Zoella & Friends 2017 Book Club: Jennifer Niven Reviews Orbiting Jupiter by Gary D. Schmidt

Zoella & Friends 2017 Book Club: Jennifer Niven Reviews Orbiting Jupiter by Gary D. Schmidt

Joseph is misunderstood. He was incarcerated for trying to kill a teacher. Or so the rumours say. But Jack and his family see something others in town don’t want to.

Jennifer Niven   Jennifer Niven was over the moon to have her novel All the Bright Places featured in the first Zoella Book Club. When she’s not writing books— her latest YA, Holding Up the Universe, is out now— she’s working on the movie script for All the Bright Places, fangirling, dancing, wandering the world, interacting with readers, and reading her heart out. Which is one of the five hundred reasons she loves being involved in the Zoella & Friends Book Club. She reads and writes to remind herself and others that she’s not alone, and she thinks books are magic. If she were stranded on a desert island, she would bring Alice’s Adventures in Wonderland, The Stories of Ray Bradbury, In Cold Blood, one of her many Neil Gaiman books, the complete works of Shirley Jackson, and Jandy Nelson’s The Sky is Everywhere. If there was any room left over after that, she’d also bring Chris Hemsworth.

Orbiting Jupiter  Orbiting Jupiter is a heartbreaking story narrated by twelve year old Jack, whose family is caring for fourteen year old Joseph. Joseph is misunderstood. He was incarcerated for trying to kill a teacher. Or so the rumours say. But Jack and his family see something others in town don’t want to. What’s more, Joseph has a daughter he’s never seen. The two boys go on a journey through the bitter Maine winter to help Joseph find his baby – no matter the cost.

Gary D. Schmidt  Gary D. Schmidt is an American children’s writer of nonfiction books and young adult novels, including two Newbery Honor books and one Printz Honor award. He lives on a farm in Michigan and has six children. He is a Professor of English at Calvin College and teaches reading and writing to inmates at a maximum security detention centre on a weekly basis.


Orbiting Jupiter Sensitive Themes  //  Sex  /  Peril and Violence  /  Reference to Abuse and Emotional Damage  /   Teenage Pregnancy  /  Family Issues  /  Criminal Behaviour

Read an Extract from Orbiting Jupiter:

One

BEFORE YOU AGREE to have Joseph come live with you,’ Mrs Stroud said, ‘there are one or two things you ought to understand.’ She took out a State of Maine * Department of Health and Human Services folder and laid it on the kitchen table.

‘Jack should know what we’re getting into, same as us,’ he said.

My mother looked at me for a long time. Then she looked at my father.

He put his hand on my back. ‘Jack should know what we’re getting into, same as us,’ he said. He looked down at me. ‘Maybe you more than anyone.’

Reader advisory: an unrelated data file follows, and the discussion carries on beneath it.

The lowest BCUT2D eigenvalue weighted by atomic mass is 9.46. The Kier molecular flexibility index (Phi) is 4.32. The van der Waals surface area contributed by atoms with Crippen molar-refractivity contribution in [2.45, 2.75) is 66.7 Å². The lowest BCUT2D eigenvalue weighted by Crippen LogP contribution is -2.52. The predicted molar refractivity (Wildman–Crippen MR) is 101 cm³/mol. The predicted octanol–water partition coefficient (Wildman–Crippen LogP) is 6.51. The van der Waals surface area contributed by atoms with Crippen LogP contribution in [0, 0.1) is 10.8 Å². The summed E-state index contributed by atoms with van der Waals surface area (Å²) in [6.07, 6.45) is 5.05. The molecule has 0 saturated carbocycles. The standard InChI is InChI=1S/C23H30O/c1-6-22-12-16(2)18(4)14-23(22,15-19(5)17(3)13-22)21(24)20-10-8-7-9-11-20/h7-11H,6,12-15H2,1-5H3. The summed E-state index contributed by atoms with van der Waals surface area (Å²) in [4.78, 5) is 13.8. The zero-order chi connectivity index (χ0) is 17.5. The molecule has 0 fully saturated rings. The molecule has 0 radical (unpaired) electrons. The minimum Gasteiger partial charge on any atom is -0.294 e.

My mother nodded, and Mrs Stroud opened the folder.

This is what she told us.

Two months ago, when Joseph was at Adams Lake Juvenile, a kid gave him something bad in the boys’ bathroom.

He went into a stall and swallowed it.

After a long time, his teacher came looking for him.

When she found him, he screamed.

She said he’d better come out of that stall right now.

He screamed again.

She said he’d better come out of that stall right now unless he wanted more trouble.

So he did.

Then he tried to kill her.

They sent Joseph to Stone Mountain, even though he did what he did because the kid gave him something bad and he swallowed it. But that didn’t matter. They sent him to Stone Mountain anyway.

I felt my father’s hand against my back.

He won’t talk about what happened to him there. But since he left Stone Mountain, he won’t wear anything orange.

He won’t let anyone stand behind him.

He won’t let anyone touch him.

He won’t go into rooms that are too small.

And he won’t eat canned peaches.

‘He’s not very big on meatloaf either,’ said Mrs Stroud, and she closed the State of Maine * Department of Health and Human Services folder.

‘He’ll eat my mother’s canned peaches,’ I said.

Mrs Stroud smiled. ‘We’ll see,’ she said. Then she put her hand on mine. ‘Jack, your parents know this, and you should too. There’s something else about Joseph.’

‘What?’ I said.

‘He has a daughter.’

I felt my father’s hand against my back.

‘She’s almost three months old, but he’s never seen her. That’s one of the biggest heartbreaks in this case.’ Mrs Stroud handed the folder to my mother. ‘Mrs Hurd, I’ll leave this with you. Read it, and then you can decide. Call me in a few days if . . .’

‘We’ve talked this over,’ said my mother. ‘We already know.’

‘Are you sure?’

My mother nodded.

‘We’re sure,’ my father said.

Mrs Stroud looked at me. ‘How about you, Jack?’

My father’s hand still against my back.

‘How soon can he come?’ I said.


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